Wallis and Futuna Islands
The Wallis and Futuna were settled by Polynesian migrants from Tonga and Samoa respectively c.1400 AD They were visited by the Dutch (Futuna, 1616) and the English (Wallis, 1767), and came under French control in 1842. They became an overseas territory of France in 1961.
The president of France, represented by the High Administrator, is the head of state. The government is headed by the president of the Territorial Assembly, who is elected by the legislature. Members of the 20-seat Territorial Assembly are elected by popular vote for five-year terms. The territory also elects one deputy to the National Assembly and one member of the Senate of France. The three traditional Polynesian kings advise on traditional affairs.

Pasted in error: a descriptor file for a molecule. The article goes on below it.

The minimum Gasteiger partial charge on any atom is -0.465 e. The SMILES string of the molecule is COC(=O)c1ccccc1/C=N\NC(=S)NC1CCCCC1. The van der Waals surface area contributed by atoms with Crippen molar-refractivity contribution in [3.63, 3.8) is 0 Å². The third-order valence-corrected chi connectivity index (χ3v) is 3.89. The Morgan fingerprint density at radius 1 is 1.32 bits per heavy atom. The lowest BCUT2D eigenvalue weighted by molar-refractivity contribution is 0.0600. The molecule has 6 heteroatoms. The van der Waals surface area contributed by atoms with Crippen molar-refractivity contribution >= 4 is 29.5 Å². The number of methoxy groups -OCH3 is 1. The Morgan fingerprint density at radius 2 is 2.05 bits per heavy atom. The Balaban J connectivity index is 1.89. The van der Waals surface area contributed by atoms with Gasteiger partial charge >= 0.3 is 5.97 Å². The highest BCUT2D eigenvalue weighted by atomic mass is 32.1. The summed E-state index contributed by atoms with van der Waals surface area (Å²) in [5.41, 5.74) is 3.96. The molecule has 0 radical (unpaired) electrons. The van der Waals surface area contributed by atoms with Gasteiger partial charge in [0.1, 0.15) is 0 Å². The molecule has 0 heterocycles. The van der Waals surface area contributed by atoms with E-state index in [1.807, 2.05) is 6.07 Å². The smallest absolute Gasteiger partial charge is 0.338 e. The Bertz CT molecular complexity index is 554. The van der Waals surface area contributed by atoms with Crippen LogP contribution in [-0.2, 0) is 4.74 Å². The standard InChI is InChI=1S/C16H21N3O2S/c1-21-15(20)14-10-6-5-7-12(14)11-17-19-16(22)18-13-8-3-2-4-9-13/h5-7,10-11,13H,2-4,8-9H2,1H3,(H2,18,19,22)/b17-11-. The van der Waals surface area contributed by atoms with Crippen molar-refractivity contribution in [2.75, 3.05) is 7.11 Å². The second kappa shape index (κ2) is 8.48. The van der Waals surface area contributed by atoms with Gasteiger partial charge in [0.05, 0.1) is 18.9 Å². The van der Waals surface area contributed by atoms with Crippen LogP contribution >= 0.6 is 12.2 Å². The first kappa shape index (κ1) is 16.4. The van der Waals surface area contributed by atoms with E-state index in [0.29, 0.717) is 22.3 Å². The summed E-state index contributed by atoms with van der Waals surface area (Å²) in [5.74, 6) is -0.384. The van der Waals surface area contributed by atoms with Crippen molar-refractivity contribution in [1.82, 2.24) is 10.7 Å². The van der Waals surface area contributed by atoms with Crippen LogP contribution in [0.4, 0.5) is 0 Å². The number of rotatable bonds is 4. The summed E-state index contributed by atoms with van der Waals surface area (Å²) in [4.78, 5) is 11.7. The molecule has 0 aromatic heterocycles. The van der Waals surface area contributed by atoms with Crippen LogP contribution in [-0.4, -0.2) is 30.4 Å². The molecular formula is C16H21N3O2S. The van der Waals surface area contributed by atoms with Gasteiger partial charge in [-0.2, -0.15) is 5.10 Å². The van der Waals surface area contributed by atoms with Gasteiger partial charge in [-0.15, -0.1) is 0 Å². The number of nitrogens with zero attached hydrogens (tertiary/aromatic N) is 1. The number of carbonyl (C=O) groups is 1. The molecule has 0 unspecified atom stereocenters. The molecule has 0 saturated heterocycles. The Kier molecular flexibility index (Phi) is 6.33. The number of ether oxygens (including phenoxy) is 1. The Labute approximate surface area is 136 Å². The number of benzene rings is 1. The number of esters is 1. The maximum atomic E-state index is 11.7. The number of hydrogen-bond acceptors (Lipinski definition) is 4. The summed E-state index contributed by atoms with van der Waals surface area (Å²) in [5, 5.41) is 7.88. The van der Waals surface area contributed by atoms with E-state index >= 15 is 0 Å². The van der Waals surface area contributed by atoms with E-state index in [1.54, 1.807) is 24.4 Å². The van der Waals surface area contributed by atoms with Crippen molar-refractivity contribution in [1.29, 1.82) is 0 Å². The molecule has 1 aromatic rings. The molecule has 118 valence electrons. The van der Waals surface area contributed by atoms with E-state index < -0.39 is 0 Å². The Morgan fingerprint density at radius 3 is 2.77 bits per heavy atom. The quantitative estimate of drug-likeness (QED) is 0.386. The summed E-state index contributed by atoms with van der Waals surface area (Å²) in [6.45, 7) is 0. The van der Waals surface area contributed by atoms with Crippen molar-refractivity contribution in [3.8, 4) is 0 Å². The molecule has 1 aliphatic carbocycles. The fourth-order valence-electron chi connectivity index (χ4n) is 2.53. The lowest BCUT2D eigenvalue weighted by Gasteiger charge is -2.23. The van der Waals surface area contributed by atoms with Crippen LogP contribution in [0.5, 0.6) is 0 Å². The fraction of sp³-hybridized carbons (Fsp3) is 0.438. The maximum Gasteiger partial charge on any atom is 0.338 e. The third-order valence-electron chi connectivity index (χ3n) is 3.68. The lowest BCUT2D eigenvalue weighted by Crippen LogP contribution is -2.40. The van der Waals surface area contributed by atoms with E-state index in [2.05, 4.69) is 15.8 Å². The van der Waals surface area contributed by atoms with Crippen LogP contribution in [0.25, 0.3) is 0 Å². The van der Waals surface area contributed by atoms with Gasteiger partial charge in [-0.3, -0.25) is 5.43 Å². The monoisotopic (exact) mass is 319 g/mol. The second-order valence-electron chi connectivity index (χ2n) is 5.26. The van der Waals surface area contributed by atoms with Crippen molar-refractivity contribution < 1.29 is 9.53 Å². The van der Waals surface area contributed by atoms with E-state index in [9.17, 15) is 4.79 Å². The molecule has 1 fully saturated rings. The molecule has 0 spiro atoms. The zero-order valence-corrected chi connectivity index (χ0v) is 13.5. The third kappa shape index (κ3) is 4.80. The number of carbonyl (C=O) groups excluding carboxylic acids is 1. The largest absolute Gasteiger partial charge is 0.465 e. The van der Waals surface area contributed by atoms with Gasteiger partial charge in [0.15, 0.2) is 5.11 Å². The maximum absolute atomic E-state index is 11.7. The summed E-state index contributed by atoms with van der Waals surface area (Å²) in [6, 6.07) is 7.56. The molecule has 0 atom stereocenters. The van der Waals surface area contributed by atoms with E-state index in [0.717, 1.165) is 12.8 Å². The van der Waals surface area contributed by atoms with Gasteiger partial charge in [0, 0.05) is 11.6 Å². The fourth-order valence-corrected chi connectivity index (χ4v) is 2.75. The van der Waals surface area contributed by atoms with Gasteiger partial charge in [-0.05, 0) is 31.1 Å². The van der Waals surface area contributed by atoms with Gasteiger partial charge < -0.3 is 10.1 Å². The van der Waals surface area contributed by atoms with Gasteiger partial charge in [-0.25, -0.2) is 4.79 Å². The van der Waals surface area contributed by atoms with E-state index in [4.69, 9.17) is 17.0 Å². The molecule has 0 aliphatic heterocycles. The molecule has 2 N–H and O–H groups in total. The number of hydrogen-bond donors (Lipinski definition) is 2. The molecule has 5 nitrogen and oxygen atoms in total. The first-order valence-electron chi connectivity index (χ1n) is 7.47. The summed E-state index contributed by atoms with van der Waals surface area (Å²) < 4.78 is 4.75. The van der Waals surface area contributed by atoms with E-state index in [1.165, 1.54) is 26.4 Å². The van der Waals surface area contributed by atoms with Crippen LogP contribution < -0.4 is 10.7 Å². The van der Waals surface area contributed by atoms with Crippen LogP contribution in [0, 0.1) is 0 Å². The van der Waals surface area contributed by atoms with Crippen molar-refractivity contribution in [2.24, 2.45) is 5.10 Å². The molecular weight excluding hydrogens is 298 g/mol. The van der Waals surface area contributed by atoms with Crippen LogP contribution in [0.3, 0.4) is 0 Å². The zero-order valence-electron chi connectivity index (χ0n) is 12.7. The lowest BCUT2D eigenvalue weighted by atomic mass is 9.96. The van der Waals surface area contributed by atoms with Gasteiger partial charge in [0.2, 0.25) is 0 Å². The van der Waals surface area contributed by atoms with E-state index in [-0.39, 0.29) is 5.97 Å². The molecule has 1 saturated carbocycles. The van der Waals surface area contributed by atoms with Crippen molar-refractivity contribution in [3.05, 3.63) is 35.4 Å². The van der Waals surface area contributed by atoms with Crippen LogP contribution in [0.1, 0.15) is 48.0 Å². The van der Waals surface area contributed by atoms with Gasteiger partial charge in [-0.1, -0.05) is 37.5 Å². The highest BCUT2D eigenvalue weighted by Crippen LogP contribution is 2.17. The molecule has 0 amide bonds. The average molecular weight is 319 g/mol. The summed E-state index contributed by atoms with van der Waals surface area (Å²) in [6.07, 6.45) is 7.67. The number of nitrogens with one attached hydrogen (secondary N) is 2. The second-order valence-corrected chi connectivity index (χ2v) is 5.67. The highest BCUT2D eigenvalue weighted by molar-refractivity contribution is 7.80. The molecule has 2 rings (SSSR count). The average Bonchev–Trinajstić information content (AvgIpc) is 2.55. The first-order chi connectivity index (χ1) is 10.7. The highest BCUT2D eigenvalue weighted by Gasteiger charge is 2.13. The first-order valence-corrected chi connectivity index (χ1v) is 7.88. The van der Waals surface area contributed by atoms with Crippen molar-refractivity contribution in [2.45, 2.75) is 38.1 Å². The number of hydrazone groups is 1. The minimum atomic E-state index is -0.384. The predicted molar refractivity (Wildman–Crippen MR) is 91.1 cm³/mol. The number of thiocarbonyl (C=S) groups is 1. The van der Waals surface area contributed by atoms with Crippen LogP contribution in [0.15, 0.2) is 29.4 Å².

The Columbia Electronic Encyclopedia, 6th ed. Copyright © 2012, Columbia University Press. All rights reserved.
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